**The
Data Structure**

**1. The
Trapezoidal Map**

Although the previous algorithm was inefficient in terms of space usage, it had some very nice properties:

- the entire map was broken into
trapezoidal sections (and triangles, which we treat as degenerate trapezoids)

- each trapezoid has exactly 2 non-vertical boundaries

- no trapezoid contains a vertex (all are at corners)

- each trapezoid belongs to exactly one face

We want to preserve these properties but reduce the complexity of our structure. We can remove many edges without destroying these properties shown in figure 1.1

Figure 1.1 Destroying edges

Removing all unnecessary edges and adding axis-parallel rectangle **R**
that contains the whole scene (to get rid of the unbounded trapezoid-like faces
that occur at the boundary of the scene) gives us the *trapezoidal map*
figure 1.2 (also* trapezoidal/vertical decomposition) ***T**(** S**)
of

Figure 1.2 Trapezoidal map

Formally, the trapezoidal map of ** S** is obtained from

The extensions go vertically up/down from the vertices of ** S**
and stop when they hit an edge or the bounding box

The trapezoidal map is guaranteed to be not much more complex than the
original map; if we started with *n* line segments than we can end up with
no more than 3*n*+1 trapezoids.

*Proof*. A bound in the number of trapezoids follows from Euler's
formula and the bound in the number of vertices. Direct proof uses the point *leftp*(Δ).
This point is the left end point of one of the *n* segments, or it is the lower
left corner of **R**. By looking at the five cases for the left side of
trapezoid, we find that the lower left corner of **R** plays this role for
exactly one trapezoid, a right endpoint of a segment can play this role for at
most one trapezoid, and a left endpoint of a segment can be the *leftp*(Δ)
of at most two different trapezoids. It follows that the total number of
trapezoids is at most 3*n* + 1.

**2.
Assumptions / Simplifications**

Want to deal with a bounded region instead of the entire plane:

- look at all vertices and
determine *x*_{min/max}, *y*_{min/max
}- put a bounding rectangle around all of the points

- when queried, if query lies outside the box then *q* lies in the
unbounded face and we are done; here forth we will assume *q* lies inside
the bounding box

Since we are dealing with vertical lines, it will be easier to assume all x-coordinates of all vertices and of the query point are distinct. We generalize from a planar subdivision to an arbitrary collection of non-crossing segments.

**3.
Navigating the Map**

**Lemma: ***Each face in a
trapezoidal map of a set S of line segments in general position has one
or two vertical sides and exactly two non-vertical sides*

For any trapezoid D, define

*top*(D) - the line segment (either of ** S**
or the bounding box) which bounds D
from above

bottom

Figure 3.1 Trapezoid D

We can also define the left and right endpoints* *of D, *leftp*(D) and *rightp*(D),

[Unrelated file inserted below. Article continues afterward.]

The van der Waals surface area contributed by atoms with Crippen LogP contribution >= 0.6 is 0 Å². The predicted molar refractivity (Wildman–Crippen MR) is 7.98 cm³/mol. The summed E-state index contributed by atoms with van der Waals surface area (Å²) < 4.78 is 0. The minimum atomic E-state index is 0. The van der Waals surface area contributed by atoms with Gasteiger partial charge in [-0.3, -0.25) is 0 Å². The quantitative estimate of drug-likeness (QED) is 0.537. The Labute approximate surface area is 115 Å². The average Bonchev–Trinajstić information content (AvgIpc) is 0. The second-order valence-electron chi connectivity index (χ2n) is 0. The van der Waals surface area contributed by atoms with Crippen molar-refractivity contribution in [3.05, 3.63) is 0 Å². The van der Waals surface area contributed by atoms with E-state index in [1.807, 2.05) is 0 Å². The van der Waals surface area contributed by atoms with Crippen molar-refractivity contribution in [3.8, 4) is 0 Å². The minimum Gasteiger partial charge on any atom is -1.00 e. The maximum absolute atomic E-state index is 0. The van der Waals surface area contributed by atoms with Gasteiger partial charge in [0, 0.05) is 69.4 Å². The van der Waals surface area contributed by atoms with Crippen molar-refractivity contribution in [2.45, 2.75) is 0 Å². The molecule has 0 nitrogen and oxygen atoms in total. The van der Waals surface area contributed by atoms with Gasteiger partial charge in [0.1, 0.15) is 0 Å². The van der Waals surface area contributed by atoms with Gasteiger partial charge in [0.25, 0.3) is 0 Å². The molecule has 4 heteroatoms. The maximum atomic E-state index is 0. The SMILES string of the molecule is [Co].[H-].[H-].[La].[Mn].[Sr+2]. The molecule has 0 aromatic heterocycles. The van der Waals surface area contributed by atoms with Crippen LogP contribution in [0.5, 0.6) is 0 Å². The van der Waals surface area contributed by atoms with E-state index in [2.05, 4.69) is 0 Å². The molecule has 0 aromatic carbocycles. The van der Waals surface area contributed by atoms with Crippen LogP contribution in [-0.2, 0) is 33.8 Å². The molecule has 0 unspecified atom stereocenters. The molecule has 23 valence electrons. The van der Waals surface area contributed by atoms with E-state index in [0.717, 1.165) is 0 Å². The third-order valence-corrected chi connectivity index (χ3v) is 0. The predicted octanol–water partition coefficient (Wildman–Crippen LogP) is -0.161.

although there are five different cases to consider (we consider only the *leftp*(D), the other five cases for the right side
of a trapezoid D are symmetrical)
figure 3.2.

Figure 3.2 Four of the five cases for the left edge of trapezoid D

a) the left side is a point at
which *top* and *bottom* meet

b, c) the left side is formed by a single vertical extension of a point

d) the left side is formed by both vertical extensions of a point

e) the left side is the edge of the bounding box, which occurs only for a
single trapezoid

For every trapezoid D, *top*(D)*, bottom*(D),* leftp*(D) and *rightp*(D) define the edges and vertices of that
trapezoid. So we will store trapezoids as a 4-tuple of points/edges.

We will call two trapezoids *adjacent* if they share a vertical
boundary. In figure 3.3 for example, trapezoid D
is adjacent to D_{1}, D_{2} and D_{3}, but not to D_{4}
and D_{5}, Figure 3.3(i).
Because the set of line segments is in general position, a trapezoid has at
most four adjacent trapezoids. If the set is not in general position there
could be an arbitrary number adjacent trapezoids, this case is shown in Figure
3.3(ii).

Figure 3.3 Trapezoids adjacent to D are shaded

However, our assumption that no two points share the same x-coordinate makes this impossible. How many neighbors can a given triangle D have on the left side?

- it will have no neighbors if *top*
and *bottom* meet at *leftp* or D
is on the edge of the bounding box

- it will have one neighbor if *leftp* is an endpoint of *top *or *bottom
*- it will have two neighbors if

So on the left and right sides together it may have up to four neighbors; we
will call these the *upper left*, *lower left*, *upper right*, *lower
right* *neighbors* of D.

**4. Records**

Because the special shape of the trapezoid we don't have to use for example
doubly-connected edge lists to present the trapezoidal map so we only keep
records of all line segments and end points of **S**, this because they are
the *top*(D)*, bottom*(D),* leftp*(D) and *rightp*(D).
Then we also need records for the trapezoids of **T**(** S**), the
record for trapezoid D stores pointers
to